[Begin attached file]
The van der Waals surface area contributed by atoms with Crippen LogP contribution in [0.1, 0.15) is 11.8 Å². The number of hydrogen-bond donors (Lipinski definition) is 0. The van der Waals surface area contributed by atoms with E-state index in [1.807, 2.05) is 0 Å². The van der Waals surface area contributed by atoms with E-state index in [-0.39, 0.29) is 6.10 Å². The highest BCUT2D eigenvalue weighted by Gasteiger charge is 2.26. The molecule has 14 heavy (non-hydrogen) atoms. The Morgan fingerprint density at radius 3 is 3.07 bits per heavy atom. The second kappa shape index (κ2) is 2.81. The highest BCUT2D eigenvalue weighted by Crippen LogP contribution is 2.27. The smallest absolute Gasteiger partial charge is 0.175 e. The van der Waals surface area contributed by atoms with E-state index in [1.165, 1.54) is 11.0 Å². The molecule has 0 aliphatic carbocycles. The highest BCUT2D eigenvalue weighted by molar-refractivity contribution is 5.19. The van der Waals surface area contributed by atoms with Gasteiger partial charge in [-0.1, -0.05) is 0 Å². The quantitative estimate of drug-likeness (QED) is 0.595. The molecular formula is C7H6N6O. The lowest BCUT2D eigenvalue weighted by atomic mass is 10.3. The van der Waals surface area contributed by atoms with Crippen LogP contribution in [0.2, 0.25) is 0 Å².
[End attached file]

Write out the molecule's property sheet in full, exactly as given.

The van der Waals surface area contributed by atoms with Crippen LogP contribution in [0.1, 0.15) is 11.8 Å². The number of hydrogen-bond donors (Lipinski definition) is 0. The van der Waals surface area contributed by atoms with E-state index in [1.807, 2.05) is 0 Å². The van der Waals surface area contributed by atoms with E-state index in [-0.39, 0.29) is 6.10 Å². The highest BCUT2D eigenvalue weighted by Gasteiger charge is 2.26. The molecule has 14 heavy (non-hydrogen) atoms. The Morgan fingerprint density at radius 3 is 3.07 bits per heavy atom. The second kappa shape index (κ2) is 2.81. The highest BCUT2D eigenvalue weighted by Crippen LogP contribution is 2.27. The smallest absolute Gasteiger partial charge is 0.175 e. The van der Waals surface area contributed by atoms with E-state index in [1.165, 1.54) is 11.0 Å². The molecule has 0 aliphatic carbocycles. The highest BCUT2D eigenvalue weighted by molar-refractivity contribution is 5.19. The van der Waals surface area contributed by atoms with Gasteiger partial charge in [-0.1, -0.05) is 0 Å². The quantitative estimate of drug-likeness (QED) is 0.595. The molecular formula is C7H6N6O. The lowest BCUT2D eigenvalue weighted by atomic mass is 10.3. The van der Waals surface area contributed by atoms with Crippen LogP contribution in [0.2, 0.25) is 0 Å².